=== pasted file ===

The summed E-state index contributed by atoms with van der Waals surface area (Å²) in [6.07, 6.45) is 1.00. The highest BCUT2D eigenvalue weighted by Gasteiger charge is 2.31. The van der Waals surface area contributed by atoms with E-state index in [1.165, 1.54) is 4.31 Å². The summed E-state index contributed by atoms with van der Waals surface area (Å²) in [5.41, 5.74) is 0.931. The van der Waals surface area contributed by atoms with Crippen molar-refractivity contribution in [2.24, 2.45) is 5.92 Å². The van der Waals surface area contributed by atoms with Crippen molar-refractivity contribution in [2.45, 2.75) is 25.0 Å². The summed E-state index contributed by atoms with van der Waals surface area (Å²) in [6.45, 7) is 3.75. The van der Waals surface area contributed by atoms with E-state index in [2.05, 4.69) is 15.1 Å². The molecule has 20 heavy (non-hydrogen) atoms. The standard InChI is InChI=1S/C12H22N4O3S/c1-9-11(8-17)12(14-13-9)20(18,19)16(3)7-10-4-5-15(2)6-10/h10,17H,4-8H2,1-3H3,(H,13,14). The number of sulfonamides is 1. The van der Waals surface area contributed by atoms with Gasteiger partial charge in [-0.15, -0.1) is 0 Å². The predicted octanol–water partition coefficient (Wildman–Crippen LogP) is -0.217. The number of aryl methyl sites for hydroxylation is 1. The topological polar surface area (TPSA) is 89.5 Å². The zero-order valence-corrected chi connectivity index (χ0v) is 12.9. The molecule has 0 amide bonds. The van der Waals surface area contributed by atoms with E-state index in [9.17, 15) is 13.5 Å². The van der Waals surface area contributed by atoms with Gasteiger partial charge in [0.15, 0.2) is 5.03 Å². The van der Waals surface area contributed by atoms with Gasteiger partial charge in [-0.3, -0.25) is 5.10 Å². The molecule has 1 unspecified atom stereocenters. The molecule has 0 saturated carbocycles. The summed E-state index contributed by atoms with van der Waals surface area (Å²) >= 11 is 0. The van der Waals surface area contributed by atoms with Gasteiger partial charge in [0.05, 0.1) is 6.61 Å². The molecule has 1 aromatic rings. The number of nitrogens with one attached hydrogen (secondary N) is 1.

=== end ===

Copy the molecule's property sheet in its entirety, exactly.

The summed E-state index contributed by atoms with van der Waals surface area (Å²) in [6.07, 6.45) is 1.00. The highest BCUT2D eigenvalue weighted by Gasteiger charge is 2.31. The van der Waals surface area contributed by atoms with E-state index in [1.165, 1.54) is 4.31 Å². The summed E-state index contributed by atoms with van der Waals surface area (Å²) in [5.41, 5.74) is 0.931. The van der Waals surface area contributed by atoms with Crippen molar-refractivity contribution in [2.24, 2.45) is 5.92 Å². The van der Waals surface area contributed by atoms with Crippen molar-refractivity contribution in [2.45, 2.75) is 25.0 Å². The summed E-state index contributed by atoms with van der Waals surface area (Å²) in [6.45, 7) is 3.75. The van der Waals surface area contributed by atoms with E-state index in [2.05, 4.69) is 15.1 Å². The molecule has 20 heavy (non-hydrogen) atoms. The standard InChI is InChI=1S/C12H22N4O3S/c1-9-11(8-17)12(14-13-9)20(18,19)16(3)7-10-4-5-15(2)6-10/h10,17H,4-8H2,1-3H3,(H,13,14). The number of sulfonamides is 1. The van der Waals surface area contributed by atoms with Gasteiger partial charge in [-0.15, -0.1) is 0 Å². The predicted octanol–water partition coefficient (Wildman–Crippen LogP) is -0.217. The number of aryl methyl sites for hydroxylation is 1. The topological polar surface area (TPSA) is 89.5 Å². The zero-order valence-corrected chi connectivity index (χ0v) is 12.9. The molecule has 0 amide bonds. The van der Waals surface area contributed by atoms with E-state index in [9.17, 15) is 13.5 Å². The van der Waals surface area contributed by atoms with Gasteiger partial charge in [0.15, 0.2) is 5.03 Å². The van der Waals surface area contributed by atoms with Gasteiger partial charge in [-0.3, -0.25) is 5.10 Å². The molecule has 1 unspecified atom stereocenters. The molecule has 0 saturated carbocycles. The summed E-state index contributed by atoms with van der Waals surface area (Å²) >= 11 is 0. The van der Waals surface area contributed by atoms with Gasteiger partial charge in [0.05, 0.1) is 6.61 Å². The molecule has 1 aromatic rings. The number of nitrogens with one attached hydrogen (secondary N) is 1.